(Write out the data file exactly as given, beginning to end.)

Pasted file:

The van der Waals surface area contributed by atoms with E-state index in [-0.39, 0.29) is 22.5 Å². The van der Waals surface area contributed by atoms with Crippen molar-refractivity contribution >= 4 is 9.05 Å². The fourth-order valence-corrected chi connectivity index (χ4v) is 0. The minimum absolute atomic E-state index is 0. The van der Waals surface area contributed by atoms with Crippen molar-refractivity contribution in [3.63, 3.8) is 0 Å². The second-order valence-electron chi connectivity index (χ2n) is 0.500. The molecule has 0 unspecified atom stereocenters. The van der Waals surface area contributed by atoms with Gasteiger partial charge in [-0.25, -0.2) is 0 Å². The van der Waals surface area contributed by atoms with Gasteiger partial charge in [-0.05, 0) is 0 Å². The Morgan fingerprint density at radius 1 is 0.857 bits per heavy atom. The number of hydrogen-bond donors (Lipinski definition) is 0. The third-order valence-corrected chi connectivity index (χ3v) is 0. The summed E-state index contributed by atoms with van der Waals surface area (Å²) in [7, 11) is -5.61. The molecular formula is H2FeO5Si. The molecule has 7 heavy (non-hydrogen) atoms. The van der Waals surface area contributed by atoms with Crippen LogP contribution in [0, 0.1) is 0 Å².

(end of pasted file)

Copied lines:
The van der Waals surface area contributed by atoms with E-state index in [-0.39, 0.29) is 22.5 Å². The van der Waals surface area contributed by atoms with Crippen molar-refractivity contribution >= 4 is 9.05 Å². The fourth-order valence-corrected chi connectivity index (χ4v) is 0. The minimum absolute atomic E-state index is 0. The van der Waals surface area contributed by atoms with Crippen molar-refractivity contribution in [3.63, 3.8) is 0 Å². The second-order valence-electron chi connectivity index (χ2n) is 0.500. The molecule has 0 unspecified atom stereocenters. The van der Waals surface area contributed by atoms with Gasteiger partial charge in [-0.25, -0.2) is 0 Å². The van der Waals surface area contributed by atoms with Gasteiger partial charge in [-0.05, 0) is 0 Å². The Morgan fingerprint density at radius 1 is 0.857 bits per heavy atom. The number of hydrogen-bond donors (Lipinski definition) is 0. The third-order valence-corrected chi connectivity index (χ3v) is 0. The summed E-state index contributed by atoms with van der Waals surface area (Å²) in [7, 11) is -5.61. The molecular formula is H2FeO5Si. The molecule has 7 heavy (non-hydrogen) atoms. The van der Waals surface area contributed by atoms with Crippen LogP contribution in [0, 0.1) is 0 Å².